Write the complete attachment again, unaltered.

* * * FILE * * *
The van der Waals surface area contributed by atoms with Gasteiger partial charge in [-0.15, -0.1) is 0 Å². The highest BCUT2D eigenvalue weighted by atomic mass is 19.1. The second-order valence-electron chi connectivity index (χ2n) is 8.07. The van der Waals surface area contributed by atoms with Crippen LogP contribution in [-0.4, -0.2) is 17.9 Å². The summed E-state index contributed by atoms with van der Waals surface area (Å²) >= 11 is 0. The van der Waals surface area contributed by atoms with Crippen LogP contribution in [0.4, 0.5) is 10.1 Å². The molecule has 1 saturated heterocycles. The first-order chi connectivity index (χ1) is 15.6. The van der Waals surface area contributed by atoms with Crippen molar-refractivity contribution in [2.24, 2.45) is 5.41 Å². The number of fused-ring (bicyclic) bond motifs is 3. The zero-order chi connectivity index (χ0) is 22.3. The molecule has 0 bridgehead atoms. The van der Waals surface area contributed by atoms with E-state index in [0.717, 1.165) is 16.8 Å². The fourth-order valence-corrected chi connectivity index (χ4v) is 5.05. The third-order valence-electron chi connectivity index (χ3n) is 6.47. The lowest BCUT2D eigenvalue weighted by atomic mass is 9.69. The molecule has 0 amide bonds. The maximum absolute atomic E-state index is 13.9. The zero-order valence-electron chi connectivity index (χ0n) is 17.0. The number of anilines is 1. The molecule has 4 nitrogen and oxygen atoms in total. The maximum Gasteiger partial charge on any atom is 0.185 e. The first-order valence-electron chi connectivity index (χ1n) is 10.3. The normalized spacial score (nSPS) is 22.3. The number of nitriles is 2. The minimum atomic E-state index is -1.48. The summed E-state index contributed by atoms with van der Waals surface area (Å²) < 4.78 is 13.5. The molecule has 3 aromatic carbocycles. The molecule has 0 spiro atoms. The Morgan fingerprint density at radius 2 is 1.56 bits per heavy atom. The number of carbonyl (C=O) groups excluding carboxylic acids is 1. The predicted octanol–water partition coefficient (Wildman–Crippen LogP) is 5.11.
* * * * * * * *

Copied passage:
The van der Waals surface area contributed by atoms with Gasteiger partial charge in [-0.15, -0.1) is 0 Å². The highest BCUT2D eigenvalue weighted by atomic mass is 19.1. The second-order valence-electron chi connectivity index (χ2n) is 8.07. The van der Waals surface area contributed by atoms with Crippen LogP contribution in [-0.4, -0.2) is 17.9 Å². The summed E-state index contributed by atoms with van der Waals surface area (Å²) >= 11 is 0. The van der Waals surface area contributed by atoms with Crippen LogP contribution in [0.4, 0.5) is 10.1 Å². The molecule has 1 saturated heterocycles. The first-order chi connectivity index (χ1) is 15.6. The van der Waals surface area contributed by atoms with Crippen molar-refractivity contribution in [2.24, 2.45) is 5.41 Å². The number of fused-ring (bicyclic) bond motifs is 3. The zero-order chi connectivity index (χ0) is 22.3. The molecule has 0 bridgehead atoms. The van der Waals surface area contributed by atoms with E-state index in [0.717, 1.165) is 16.8 Å². The fourth-order valence-corrected chi connectivity index (χ4v) is 5.05. The third-order valence-electron chi connectivity index (χ3n) is 6.47. The lowest BCUT2D eigenvalue weighted by atomic mass is 9.69. The molecule has 0 amide bonds. The maximum absolute atomic E-state index is 13.9. The zero-order valence-electron chi connectivity index (χ0n) is 17.0. The number of anilines is 1. The molecule has 4 nitrogen and oxygen atoms in total. The maximum Gasteiger partial charge on any atom is 0.185 e. The first-order valence-electron chi connectivity index (χ1n) is 10.3. The normalized spacial score (nSPS) is 22.3. The number of nitriles is 2. The minimum atomic E-state index is -1.48. The summed E-state index contributed by atoms with van der Waals surface area (Å²) < 4.78 is 13.5. The molecule has 3 aromatic carbocycles. The molecule has 0 spiro atoms. The Morgan fingerprint density at radius 2 is 1.56 bits per heavy atom. The number of carbonyl (C=O) groups excluding carboxylic acids is 1. The predicted octanol–water partition coefficient (Wildman–Crippen LogP) is 5.11.